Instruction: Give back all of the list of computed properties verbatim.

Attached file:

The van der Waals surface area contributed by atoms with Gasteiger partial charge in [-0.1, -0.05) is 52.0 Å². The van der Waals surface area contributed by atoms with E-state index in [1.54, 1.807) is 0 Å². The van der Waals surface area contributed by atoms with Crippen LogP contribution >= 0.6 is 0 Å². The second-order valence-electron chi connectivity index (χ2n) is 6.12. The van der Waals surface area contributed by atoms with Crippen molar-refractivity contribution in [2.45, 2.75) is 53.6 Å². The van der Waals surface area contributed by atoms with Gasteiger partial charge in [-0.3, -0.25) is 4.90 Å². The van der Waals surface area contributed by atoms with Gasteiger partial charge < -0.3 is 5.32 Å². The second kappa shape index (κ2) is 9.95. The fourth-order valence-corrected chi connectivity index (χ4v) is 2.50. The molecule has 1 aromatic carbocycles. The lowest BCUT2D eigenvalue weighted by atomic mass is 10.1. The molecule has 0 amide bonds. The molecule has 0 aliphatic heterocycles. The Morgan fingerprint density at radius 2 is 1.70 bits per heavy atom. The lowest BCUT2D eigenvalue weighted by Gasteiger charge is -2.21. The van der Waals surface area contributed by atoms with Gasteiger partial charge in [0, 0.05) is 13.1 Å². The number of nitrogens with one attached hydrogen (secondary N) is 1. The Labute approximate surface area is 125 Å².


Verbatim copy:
The van der Waals surface area contributed by atoms with Gasteiger partial charge in [-0.1, -0.05) is 52.0 Å². The van der Waals surface area contributed by atoms with E-state index in [1.54, 1.807) is 0 Å². The van der Waals surface area contributed by atoms with Crippen LogP contribution >= 0.6 is 0 Å². The second-order valence-electron chi connectivity index (χ2n) is 6.12. The van der Waals surface area contributed by atoms with Crippen molar-refractivity contribution in [2.45, 2.75) is 53.6 Å². The van der Waals surface area contributed by atoms with Gasteiger partial charge in [-0.3, -0.25) is 4.90 Å². The van der Waals surface area contributed by atoms with Gasteiger partial charge < -0.3 is 5.32 Å². The second kappa shape index (κ2) is 9.95. The fourth-order valence-corrected chi connectivity index (χ4v) is 2.50. The molecule has 1 aromatic carbocycles. The lowest BCUT2D eigenvalue weighted by atomic mass is 10.1. The molecule has 0 amide bonds. The molecule has 0 aliphatic heterocycles. The Morgan fingerprint density at radius 2 is 1.70 bits per heavy atom. The lowest BCUT2D eigenvalue weighted by Gasteiger charge is -2.21. The van der Waals surface area contributed by atoms with Gasteiger partial charge in [0, 0.05) is 13.1 Å². The number of nitrogens with one attached hydrogen (secondary N) is 1. The Labute approximate surface area is 125 Å².